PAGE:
“The intention was to find enough space to be able to do our work at a reasonable cost and also to be able to integrate ourselves into the community,” says Gluck.

It’s safe to say they’ve pulled it off. Since coming here—according to its internal tally—the firm has worked on more than 20 projects in Harlem, six in The Bronx, and four in Washington Heights. Most have been public-enhancing projects like schools, recreation centers, playgrounds, and housing. More work has come in an advisory role, like analyzing sites or lending pro-bono advice. There has also been some upscale housing, university facilities, and offices—like the new Malt House, a textured and glazed office and cultural space built into and around an early twentieth century warehouse, and 145 Central Park North, a rhythmic, highly articulated tower edging Central Park. But regardless of the type of work, the goal has been about enhancing what’s around them.

A photograph showing the exterior of an apartment building with a tree in the foreground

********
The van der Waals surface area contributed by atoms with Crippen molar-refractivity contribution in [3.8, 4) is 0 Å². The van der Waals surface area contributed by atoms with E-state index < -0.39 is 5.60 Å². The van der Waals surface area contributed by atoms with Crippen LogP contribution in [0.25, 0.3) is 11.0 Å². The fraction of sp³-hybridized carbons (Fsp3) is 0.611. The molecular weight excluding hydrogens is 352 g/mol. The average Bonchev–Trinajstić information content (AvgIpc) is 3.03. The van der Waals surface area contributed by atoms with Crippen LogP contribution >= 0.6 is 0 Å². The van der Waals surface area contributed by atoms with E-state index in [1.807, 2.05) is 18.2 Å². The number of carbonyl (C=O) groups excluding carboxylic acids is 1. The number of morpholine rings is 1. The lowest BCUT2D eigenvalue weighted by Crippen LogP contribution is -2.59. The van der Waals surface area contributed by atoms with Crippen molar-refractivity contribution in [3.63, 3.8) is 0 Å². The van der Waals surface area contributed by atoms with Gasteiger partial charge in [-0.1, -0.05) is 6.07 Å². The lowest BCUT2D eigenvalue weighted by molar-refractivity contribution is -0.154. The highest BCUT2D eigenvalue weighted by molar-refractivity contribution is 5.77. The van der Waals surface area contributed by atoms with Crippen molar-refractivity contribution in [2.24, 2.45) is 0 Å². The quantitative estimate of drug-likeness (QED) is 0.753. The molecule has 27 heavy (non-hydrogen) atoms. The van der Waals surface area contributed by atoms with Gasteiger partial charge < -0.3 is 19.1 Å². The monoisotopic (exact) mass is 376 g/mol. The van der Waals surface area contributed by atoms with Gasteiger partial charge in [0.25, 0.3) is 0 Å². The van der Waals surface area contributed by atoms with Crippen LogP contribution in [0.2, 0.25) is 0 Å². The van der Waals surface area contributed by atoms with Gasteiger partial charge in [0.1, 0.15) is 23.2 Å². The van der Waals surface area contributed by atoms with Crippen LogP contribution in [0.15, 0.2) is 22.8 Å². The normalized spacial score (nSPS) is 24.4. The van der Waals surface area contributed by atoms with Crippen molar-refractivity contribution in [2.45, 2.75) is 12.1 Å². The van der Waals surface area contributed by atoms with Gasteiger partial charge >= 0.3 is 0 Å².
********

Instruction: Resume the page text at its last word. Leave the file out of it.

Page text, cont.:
145 Central Park North COURTESY BRAD DICKSON

“Our goal has been to try to design buildings that are upgrades to the fabric of the city and really contribute to those inside them but also the pedestrian experience outside,” says Tom Gluck, another firm principal and Peter’s son, whose close and sometimes crabby relationship with his father adds another stimulating layer to the firm’s quirky, earnest, hardworking persona.

And almost without exception the projects are meticulously crafted; to a level rarely seen in this type of work—mostly for non-profits—or in this part of town. One secret is the firm’s ability to draw on materials and techniques from their higher end work, from experimental curtain wall panels to intriguing spatial compositions. Another mechanism is taking a particularly collaborative approach with clients and communities. But perhaps their most powerful tool is the firm’s construction management arm, GLUCK+ Construction, which the elder Gluck launched in 1992.